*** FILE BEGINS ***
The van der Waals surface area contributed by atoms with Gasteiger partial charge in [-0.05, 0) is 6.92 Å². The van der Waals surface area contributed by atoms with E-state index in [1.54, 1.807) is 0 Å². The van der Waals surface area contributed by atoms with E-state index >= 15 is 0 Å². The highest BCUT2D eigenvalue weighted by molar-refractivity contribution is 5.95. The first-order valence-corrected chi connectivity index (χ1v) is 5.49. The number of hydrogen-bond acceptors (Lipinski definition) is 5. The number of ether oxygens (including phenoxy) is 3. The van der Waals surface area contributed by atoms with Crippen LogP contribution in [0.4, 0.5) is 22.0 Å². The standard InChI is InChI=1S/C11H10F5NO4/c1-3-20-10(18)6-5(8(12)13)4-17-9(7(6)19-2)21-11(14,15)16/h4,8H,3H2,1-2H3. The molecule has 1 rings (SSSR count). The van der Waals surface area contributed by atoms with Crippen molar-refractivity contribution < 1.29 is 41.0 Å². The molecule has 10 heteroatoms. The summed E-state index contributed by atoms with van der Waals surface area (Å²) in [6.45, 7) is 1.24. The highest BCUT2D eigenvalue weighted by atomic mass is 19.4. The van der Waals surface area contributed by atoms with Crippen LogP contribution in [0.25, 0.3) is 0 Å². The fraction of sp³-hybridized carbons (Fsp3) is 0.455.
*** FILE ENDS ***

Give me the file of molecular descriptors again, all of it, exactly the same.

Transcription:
The van der Waals surface area contributed by atoms with Gasteiger partial charge in [-0.05, 0) is 6.92 Å². The van der Waals surface area contributed by atoms with E-state index in [1.54, 1.807) is 0 Å². The van der Waals surface area contributed by atoms with E-state index >= 15 is 0 Å². The highest BCUT2D eigenvalue weighted by molar-refractivity contribution is 5.95. The first-order valence-corrected chi connectivity index (χ1v) is 5.49. The number of hydrogen-bond acceptors (Lipinski definition) is 5. The number of ether oxygens (including phenoxy) is 3. The van der Waals surface area contributed by atoms with Crippen LogP contribution in [0.4, 0.5) is 22.0 Å². The standard InChI is InChI=1S/C11H10F5NO4/c1-3-20-10(18)6-5(8(12)13)4-17-9(7(6)19-2)21-11(14,15)16/h4,8H,3H2,1-2H3. The molecule has 1 rings (SSSR count). The van der Waals surface area contributed by atoms with Crippen molar-refractivity contribution < 1.29 is 41.0 Å². The molecule has 10 heteroatoms. The summed E-state index contributed by atoms with van der Waals surface area (Å²) in [6.45, 7) is 1.24. The highest BCUT2D eigenvalue weighted by atomic mass is 19.4. The van der Waals surface area contributed by atoms with Crippen LogP contribution in [0.25, 0.3) is 0 Å². The fraction of sp³-hybridized carbons (Fsp3) is 0.455.